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Ted Leonsis Takes a Sharp Turn

Ted Leonsis, center, worked with Hollywood veterans Bill Guttentag, left, and Buddy Squires on his first film. Leonsis compares his project to the movie
Ted Leonsis, center, worked with Hollywood veterans Bill Guttentag, left, and Buddy Squires on his first film. Leonsis compares his project to the movie "Schindler's List." (Courtesy Of Ted Leonsis)

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By Thomas Heath
Washington Post Staff Writer
Monday, July 31, 2006

Ted Leonsis was cruising the Caribbean on his yacht a couple of years ago, poring over old newspapers, when he noticed an obituary for Iris Chang, author of "The Rape of Nanking," the best-seller about the killing in 1937 of 300,000 Chinese by the Japanese army.

The story stuck with him, and after he read Chang's book his preoccupation with the tale grew. Then he pulled out his checkbook.

Two million dollars later, having pulled together a film crew and navigated the bureaucracy in China, Leonsis's documentary about the incident is nearing completion.

Though he calls the project a "labor of love," he is also hoping it can find enough of an audience to turn a profit -- and give him broader access to a Chinese market where memories of Nanking remain raw. Chinese television rights to the show have been sold, and Leonsis said he hopes to use local DVD sales as an advertising platform for businesses that want to break into the Chinese market.

The film, still untitled, chronicles the story of a dozen Westerners, including a Nazi businessman, who risked their lives and used their influence in Nanking in December 1937 to create a safe zone to protect 250,000 Chinese. (The city is now known as Nanjing.)

"It's got Germany. It's got Japan. It's got an invasion that had terrible consequences to the Chinese people, and it's a story that hasn't been told," said the 50-year-old AOL vice chairman, who said he was drawn to the tale because mostly it's about simple people who rose to the occasion and did a great thing.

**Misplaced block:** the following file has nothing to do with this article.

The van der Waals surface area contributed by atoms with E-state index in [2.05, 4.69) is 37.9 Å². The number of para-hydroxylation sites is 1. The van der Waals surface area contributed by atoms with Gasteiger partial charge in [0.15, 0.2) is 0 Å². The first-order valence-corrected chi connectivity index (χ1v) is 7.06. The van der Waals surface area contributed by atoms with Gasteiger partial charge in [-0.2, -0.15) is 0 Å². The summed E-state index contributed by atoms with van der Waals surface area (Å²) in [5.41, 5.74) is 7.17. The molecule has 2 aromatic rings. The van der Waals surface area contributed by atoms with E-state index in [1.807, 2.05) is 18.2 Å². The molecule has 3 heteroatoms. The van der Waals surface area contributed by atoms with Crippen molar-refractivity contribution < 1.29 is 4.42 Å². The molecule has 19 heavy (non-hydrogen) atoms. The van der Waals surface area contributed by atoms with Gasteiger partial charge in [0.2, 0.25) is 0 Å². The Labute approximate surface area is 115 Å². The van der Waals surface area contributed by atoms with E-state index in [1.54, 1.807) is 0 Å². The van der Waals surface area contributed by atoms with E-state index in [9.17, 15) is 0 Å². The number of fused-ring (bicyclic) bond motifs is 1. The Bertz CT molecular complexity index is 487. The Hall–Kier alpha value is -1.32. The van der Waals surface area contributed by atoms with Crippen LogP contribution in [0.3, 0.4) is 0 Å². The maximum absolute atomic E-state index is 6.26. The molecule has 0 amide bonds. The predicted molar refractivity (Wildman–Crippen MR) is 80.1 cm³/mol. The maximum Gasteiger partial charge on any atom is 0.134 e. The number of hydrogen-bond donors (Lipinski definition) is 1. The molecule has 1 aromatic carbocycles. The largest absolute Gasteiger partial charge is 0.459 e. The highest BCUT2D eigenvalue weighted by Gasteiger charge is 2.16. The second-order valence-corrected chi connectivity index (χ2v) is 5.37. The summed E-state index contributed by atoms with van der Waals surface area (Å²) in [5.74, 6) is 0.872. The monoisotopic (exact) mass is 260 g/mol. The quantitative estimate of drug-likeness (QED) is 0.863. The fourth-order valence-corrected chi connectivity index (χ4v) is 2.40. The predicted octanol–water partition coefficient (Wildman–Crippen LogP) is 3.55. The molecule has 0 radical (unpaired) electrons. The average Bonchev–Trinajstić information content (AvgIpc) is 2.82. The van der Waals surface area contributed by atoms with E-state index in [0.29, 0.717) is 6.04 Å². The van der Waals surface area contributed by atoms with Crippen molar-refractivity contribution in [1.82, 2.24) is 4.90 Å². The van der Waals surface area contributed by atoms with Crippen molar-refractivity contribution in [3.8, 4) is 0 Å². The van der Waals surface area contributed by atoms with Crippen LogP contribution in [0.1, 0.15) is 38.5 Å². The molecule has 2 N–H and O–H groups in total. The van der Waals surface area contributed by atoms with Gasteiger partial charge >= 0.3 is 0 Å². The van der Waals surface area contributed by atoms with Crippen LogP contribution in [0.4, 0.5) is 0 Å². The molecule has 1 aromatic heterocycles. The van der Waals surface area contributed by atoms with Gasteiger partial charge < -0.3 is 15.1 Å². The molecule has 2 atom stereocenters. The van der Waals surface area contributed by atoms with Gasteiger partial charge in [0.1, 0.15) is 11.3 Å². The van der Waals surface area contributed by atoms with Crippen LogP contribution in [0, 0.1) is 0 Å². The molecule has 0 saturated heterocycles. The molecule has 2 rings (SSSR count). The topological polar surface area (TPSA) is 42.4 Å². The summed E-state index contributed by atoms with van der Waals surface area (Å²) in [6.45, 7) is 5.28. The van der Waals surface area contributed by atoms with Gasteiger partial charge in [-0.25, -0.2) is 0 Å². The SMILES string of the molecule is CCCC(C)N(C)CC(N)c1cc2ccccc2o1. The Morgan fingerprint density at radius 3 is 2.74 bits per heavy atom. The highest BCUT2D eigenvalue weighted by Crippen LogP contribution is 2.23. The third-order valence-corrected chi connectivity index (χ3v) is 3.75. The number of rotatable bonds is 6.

The film's success depends on whether a story of horrific violence ultimately makes audiences feel good, Leonsis said. He compares it to Steven Spielberg's "Schindler's List," which dealt with one hero who saved many from the Holocaust.

"The risk is that we don't execute it well enough that the goodness doesn't seep out," Leonsis said. To help position the film, Leonsis has already selected its marketing slogan: "What would you have done?"

Leonsis has had mixed success when venturing beyond AOL, where the value of his stock flirted with $1 billion before the company merged with Time Warner Inc. He has lost about $100 million on the NHL Capitals since he and fellow investors bought them from Abe Pollin in 1999. His wooing of NBA great Michael Jordan helped make the Wizards a hot ticket for four seasons, but the relationship ended badly when Pollin fired Jordan.

This time he's optimistic.

Though the day of the blockbuster is hardly over, smaller, independent films are proving successful in what Leonsis calls the "new Hollywood," and some of his fellow sports-team owners have preceded him in the industry.

Dallas Mavericks owner Mark Cuban has helped produce several films, including "Akeelah and the Bee," and owns part of the Landmark Theater chain, which shows independent films. Philip F. Anschutz, who owns the Staples Center in Los Angeles and much of Major League Soccer, has produced "My Dog Skip" and other movies.


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